ant
1 / 12

Ants

They love crumbs, but it isn’t leftovers that bring ants to your table -- it’s the weather. They come in when it’s cold and wet, and also when it’s hot and dry. Crowds of these insects on your counters are a bother, but not a harm -- that type of ant doesn't cause damage to houses or carry disease. Keep an eye out for carpenter ants, though. They won't eat the wood in your house, but they will burrow into it to make nests. To keep the crawly critters out, plug up holes in your walls and windows to help keep them at bay.

Swipe to advance
carpet beetle
2 / 12

Beetles

They’re the most common insect in the world -- and probably in your home. Carpet beetles are known to nosh on dried foods in your pantry, like flour, corn meal, and cereal. They like to hang out in: wool clothes in storage, the carpet, lint, cracks, and corners of closets and drawers.

Swipe to advance
centipede
3 / 12

Centipedes

These many-legged lurkers look scary, but they can actually help make your house less creepy-crawly. Centipedes like to feast on silverfish, firebrats, beetle larvae, cockroaches, and spiders. So if you’re seeing a lot of them, take note: They might have shown up for an all-you-can-eat bug buffet. Look for them near cracks in concrete, floor drains, stored cardboard boxes, and cool, damp nooks like crawl spaces.

Swipe to advance
wasp
4 / 12

Wasps and Bees

Honey bees, paper wasps, yellow jackets, and hornets are all part of the Hymenoptera order, and all of them can set up shop under your roof. Locating their nest can be tricky, especially if it’s inside the walls of your home. Pay attention to any flying insects coming or going from small holes. They could be a sign of an infestation inside.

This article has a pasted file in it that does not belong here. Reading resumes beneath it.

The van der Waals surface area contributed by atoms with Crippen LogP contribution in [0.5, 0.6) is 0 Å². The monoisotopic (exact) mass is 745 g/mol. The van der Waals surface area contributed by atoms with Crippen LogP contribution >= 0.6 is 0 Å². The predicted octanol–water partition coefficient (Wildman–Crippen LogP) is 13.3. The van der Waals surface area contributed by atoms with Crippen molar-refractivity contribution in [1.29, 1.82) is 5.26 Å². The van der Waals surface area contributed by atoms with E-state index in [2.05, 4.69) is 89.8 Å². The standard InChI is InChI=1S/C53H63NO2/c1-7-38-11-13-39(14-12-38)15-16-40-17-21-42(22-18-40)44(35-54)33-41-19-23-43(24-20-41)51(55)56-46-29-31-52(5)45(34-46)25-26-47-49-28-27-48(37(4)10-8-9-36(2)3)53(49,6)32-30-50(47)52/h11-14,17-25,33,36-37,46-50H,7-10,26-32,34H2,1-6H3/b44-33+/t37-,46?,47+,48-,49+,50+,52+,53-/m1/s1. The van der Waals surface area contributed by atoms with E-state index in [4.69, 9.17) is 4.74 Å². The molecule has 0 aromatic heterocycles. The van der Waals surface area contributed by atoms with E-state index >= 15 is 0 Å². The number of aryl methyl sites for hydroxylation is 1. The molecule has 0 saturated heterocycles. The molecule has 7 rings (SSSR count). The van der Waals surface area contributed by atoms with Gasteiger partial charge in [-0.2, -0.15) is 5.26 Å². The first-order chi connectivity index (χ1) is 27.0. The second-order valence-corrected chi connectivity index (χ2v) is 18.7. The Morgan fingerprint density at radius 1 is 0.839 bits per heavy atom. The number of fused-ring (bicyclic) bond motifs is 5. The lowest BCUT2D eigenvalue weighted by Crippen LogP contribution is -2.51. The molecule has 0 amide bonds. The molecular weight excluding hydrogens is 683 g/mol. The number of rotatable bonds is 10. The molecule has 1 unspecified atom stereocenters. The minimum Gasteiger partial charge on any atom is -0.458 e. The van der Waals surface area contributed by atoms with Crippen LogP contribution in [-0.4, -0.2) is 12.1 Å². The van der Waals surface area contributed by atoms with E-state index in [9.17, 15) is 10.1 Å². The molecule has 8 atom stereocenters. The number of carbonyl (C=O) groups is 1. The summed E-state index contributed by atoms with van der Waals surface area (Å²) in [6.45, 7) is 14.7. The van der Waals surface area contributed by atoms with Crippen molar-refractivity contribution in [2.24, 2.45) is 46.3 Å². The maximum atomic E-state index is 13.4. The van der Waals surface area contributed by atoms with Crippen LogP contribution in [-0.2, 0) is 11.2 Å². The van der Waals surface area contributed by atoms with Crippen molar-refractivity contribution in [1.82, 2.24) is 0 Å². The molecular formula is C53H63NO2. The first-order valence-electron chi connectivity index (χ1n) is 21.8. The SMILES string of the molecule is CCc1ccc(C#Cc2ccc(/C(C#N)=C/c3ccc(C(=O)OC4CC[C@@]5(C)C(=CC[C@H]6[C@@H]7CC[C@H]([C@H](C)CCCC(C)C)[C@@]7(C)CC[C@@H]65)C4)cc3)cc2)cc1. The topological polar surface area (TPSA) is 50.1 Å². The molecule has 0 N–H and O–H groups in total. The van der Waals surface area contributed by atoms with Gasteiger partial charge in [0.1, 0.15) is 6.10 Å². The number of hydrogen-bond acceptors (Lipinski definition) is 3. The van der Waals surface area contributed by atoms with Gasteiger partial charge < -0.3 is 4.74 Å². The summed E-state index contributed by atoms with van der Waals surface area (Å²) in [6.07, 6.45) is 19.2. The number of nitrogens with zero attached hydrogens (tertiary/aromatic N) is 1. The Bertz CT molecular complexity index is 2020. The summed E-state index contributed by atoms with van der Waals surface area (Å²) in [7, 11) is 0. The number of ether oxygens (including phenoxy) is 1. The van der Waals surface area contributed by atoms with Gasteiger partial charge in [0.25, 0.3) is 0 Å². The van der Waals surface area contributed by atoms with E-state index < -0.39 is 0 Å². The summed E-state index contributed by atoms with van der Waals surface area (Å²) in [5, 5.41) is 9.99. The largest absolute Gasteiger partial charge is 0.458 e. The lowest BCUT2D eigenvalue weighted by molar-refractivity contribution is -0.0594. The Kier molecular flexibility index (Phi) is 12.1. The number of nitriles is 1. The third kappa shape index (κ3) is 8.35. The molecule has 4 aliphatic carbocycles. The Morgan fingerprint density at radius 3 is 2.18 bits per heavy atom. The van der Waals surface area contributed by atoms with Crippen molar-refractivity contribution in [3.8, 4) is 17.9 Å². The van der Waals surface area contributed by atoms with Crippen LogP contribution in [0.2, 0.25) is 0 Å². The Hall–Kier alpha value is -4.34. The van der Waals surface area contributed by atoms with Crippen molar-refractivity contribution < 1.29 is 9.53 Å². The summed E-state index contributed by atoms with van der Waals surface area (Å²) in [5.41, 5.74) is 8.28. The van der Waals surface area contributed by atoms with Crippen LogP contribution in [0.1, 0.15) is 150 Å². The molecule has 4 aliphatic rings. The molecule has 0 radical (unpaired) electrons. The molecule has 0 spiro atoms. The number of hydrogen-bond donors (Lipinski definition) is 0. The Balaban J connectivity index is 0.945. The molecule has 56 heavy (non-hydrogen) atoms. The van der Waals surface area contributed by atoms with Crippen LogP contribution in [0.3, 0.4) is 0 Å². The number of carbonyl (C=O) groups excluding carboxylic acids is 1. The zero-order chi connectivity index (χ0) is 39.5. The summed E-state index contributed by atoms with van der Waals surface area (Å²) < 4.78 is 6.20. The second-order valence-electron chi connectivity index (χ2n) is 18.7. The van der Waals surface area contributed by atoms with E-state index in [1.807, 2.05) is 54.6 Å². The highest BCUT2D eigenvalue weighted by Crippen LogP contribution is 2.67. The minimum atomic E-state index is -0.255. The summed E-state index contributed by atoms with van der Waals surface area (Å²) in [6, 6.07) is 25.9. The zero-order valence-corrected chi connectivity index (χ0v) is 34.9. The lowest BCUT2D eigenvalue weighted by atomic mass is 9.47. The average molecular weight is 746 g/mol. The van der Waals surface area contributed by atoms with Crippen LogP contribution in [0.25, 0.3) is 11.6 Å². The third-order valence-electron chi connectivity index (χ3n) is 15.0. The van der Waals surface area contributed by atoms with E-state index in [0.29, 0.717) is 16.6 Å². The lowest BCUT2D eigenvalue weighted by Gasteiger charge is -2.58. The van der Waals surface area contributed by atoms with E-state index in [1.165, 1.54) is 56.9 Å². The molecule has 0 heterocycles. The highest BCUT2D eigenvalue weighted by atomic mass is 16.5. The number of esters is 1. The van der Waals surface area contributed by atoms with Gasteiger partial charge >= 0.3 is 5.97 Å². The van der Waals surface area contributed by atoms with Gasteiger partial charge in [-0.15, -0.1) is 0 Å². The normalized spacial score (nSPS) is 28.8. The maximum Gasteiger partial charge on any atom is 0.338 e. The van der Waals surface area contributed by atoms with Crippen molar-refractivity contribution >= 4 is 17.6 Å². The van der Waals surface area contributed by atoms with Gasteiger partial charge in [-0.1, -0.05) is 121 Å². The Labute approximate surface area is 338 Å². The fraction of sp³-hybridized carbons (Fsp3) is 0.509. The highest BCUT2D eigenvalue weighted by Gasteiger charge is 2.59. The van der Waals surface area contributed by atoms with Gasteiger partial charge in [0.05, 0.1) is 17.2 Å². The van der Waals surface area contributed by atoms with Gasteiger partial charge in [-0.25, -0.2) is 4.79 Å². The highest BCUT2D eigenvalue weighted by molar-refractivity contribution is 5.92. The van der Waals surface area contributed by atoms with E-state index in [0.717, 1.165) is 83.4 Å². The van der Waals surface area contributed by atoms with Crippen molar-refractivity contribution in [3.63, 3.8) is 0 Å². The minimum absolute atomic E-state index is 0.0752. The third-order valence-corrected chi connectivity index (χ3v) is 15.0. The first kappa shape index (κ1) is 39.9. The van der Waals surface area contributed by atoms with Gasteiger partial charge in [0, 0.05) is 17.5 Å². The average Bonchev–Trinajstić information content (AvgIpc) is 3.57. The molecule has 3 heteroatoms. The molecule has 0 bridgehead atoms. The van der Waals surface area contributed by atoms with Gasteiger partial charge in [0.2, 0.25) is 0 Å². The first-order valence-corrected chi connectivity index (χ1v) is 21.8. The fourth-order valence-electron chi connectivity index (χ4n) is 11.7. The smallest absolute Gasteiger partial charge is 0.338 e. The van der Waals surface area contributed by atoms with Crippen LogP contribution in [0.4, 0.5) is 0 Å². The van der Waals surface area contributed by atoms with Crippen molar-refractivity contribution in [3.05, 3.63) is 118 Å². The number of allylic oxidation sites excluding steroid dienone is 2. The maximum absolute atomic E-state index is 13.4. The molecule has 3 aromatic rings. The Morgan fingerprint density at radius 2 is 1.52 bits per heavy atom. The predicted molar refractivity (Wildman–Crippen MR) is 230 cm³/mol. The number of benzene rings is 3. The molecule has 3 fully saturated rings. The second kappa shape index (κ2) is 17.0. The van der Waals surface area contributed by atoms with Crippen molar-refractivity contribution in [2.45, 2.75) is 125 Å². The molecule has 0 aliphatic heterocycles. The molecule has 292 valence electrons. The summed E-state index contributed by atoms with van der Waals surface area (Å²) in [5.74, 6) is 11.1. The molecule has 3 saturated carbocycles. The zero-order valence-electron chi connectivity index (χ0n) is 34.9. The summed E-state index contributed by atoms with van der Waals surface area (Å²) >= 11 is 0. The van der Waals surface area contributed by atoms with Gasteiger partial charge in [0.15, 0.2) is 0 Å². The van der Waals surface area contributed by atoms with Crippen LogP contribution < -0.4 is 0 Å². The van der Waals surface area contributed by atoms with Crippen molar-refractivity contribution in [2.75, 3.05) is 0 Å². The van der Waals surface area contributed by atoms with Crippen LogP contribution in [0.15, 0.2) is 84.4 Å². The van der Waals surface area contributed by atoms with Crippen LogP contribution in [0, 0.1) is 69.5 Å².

Swipe to advance
German cockroach
5 / 12

Cockroaches

There’s no doubt about it -- these pests cause problems. They contaminate food, destroy paper and fabric, trigger asthma and allergies, and bring bacteria wherever they go. The most common indoor type is the German cockroach. In a year, one female German cockroach can produce up to 30,000 offspring. You'll find them in: kitchens, bathrooms, warm areas, near food  and water, in clutter, behind pictures, and, of course, your nightmares.

Swipe to advance
mosquito
6 / 12

Mosquitoes

Their itchy bites are annoying, but they can also be a health threat. They sometimes carry serious diseases, like the West Nile virus and the Zika virus. Mosquitoes get in your home by flying through windows, doors, or other openings. They feed on the blood of humans or pets.

Swipe to advance
spider
7 / 12

Spiders

News flash: All houses have spiders. But despite their scary reputation, they rarely bite people. In fact, indoor spiders are quite helpful to humans. They prey on other bugs in the home and keep pest numbers low. Keep an eye out for them near windows, corners, and quiet areas.

Swipe to advance
housefly
8 / 12

Flies

From drain and fruit flies to gnats and house flies, there’s no short supply of these hovering home invaders. Some sneak in through open doors or windows. Others are born and bred right inside your trash can. One reason to tell these pests to buzz off: They can carry diseases, and sometimes cause food poisoning. You'll spot them around drains or fruit, near garbage, and close to warm spots like light fixtures and sunny windows.